In terms of carbon pricing, he does not discuss the respective pros and cons of carbon taxes versus emissions trading schemes (ETS). Mann correctly observes that the carbon price mechanism (CPM) implemented in 2012 by the Australian Labor government led by Julia Gillard, with support from the Greens, resulted in a modest reduction of emissions while operating as carbon tax.
However, the CPM was aborted by the newly-elected Coalition government under then-prime minister Tony Abbott in 2014, roughly a year before it was slated to transform into an ETS.
By and large, however, ETSs have proved to be of limited merit in mitigating emissions, particularly in the case of the European Union.
Mann praises billionaire Elon Musk and his company Tesla for constituting “what may be the greatest threat of all to the fossil fuel industry” (p. 126). What Mann fails to note is that solar-powered electric vehicles require a tremendous amount of embedded energy and batteries requiring rare metals, which are in limited supply. Furthermore, electric vehicles are still dependent on extensive road systems and can kill and maim people just as conventional vehicles have done for decades.
Mann concedes that “[t]here are many worthwhile societal problems to confront — animal rights, a cleaner environment, social justice, income inequality, the list goes on” (p. 78). However, unlike climate justice activists who frequently observe that those who have contributed the least to climate change are those ones who are suffering the most from it, for the most part he chooses to sidestep social justice issues and the fact that global capitalism has contributed to massive social disparities within and between nation states.
Mann broadly supports the Green New Deal’s goals as delineated by US Senator Ed Markey and Congressperson Alexandria Ocasio-Cortez. However, he takes potshots at people who have the temerity to critique neoliberalism, such as Naomi Klein as well as Will Steffen, the former executive director of the Climate Change Institute at the Australian National University.
While admitting that Steffen is a credible environmental scientist, he faults his colleague for advocating shifting away from neoliberalism as rapidly as possible as a strategy for drastically reducing emissions.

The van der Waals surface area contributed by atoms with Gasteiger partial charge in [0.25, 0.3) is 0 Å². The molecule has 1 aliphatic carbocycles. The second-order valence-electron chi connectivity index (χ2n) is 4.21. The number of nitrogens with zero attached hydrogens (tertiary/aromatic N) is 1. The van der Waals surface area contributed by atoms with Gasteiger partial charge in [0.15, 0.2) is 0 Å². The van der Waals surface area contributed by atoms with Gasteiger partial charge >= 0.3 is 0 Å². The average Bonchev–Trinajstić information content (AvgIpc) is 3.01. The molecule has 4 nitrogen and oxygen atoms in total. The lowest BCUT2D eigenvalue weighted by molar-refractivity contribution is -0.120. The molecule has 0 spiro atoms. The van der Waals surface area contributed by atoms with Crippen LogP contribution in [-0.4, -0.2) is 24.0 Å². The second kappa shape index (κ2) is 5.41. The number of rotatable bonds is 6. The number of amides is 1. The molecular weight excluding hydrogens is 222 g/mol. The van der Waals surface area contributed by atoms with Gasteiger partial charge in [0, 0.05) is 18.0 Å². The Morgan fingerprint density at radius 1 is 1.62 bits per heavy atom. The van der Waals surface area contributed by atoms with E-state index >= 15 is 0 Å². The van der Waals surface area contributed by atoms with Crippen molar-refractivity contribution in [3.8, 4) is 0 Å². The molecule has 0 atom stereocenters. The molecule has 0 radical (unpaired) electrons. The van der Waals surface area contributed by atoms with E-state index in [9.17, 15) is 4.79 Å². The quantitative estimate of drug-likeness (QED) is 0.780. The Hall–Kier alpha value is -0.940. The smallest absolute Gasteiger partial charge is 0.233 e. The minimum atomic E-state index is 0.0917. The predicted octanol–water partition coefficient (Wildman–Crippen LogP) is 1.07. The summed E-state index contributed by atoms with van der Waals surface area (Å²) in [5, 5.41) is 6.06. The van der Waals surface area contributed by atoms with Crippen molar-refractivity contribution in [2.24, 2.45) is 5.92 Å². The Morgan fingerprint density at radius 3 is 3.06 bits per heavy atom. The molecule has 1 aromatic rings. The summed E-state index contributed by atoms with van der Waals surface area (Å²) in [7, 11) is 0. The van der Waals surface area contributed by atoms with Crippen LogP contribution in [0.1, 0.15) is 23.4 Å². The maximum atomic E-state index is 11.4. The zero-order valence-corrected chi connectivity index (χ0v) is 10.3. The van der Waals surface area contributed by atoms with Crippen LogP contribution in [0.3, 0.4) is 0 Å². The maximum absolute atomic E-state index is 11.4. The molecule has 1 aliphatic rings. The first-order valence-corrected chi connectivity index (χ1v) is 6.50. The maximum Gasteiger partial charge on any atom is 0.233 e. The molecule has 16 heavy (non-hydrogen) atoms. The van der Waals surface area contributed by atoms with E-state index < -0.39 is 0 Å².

Mann argues that people such as Klein and Steffen function as dividers. He asserts that they provide conservatives with ammunition against climate action by “reinforcing the right-wing trope that environmentalists are ‘watermelons’ (green on the outside, red on the inside) who secretly want to use environmental sustainability as an excuse for overthrowing capitalism and economic growth” (p. 95). What Mann fails to see is that a meaningful struggle against climate change and capitalism — not only neoliberalism — are one and the same.
Fortunately, Mann devotes a chapter to critiquing “non-solution solutions”, including natural gas as an interim energy source superior to coal and petroleum; carbon capture and sequestration; bioenergy with carbon capture and storage (BECCS); nuclear power, and various proposed geo-engineering schemes such as shooting sulfate aerosols into the stratosphere and ocean iron fertilisation.
He rightly criticises Microsoft billionaire Bill Gates for supporting the geo-engineering research efforts of David Keith, a Harvard academic, an affiliate of the Breakthrough Institute and signatory of the Eco-Modernist Manifesto.
I am in basic agreement with Mann’s critique of the climate doomists of various shades who argue that climate change has reached a point that has doomed humanity to extinction.
In the closing words of his book, Mann seeks to address the assertion of those he terms “progressives” that current climate policies don’t sufficiently address social injustices, arguing that “simply acting on the climate crisis is acting to alleviate social injustice” (p. 266). Unfortunately, he appears to be hostile to climate justice activists who in calling for “system change, not climate change” are also calling for transcending capitalism, not merely tweaking it to make it slightly more social just and environmentally sustainable.
Mann, to his credit, has made important contributions to climate science and taken on the climate deniers who have harassed him and other climate scientists for long. However, perhaps it is time that he, as an influential climate communicator, joins forces with a burgeoning climate justice movement, which is calling for deeper systemic changes than those called for by the United Nations Congress of the Parties and supposedly enlightened corporate and political elites around the world.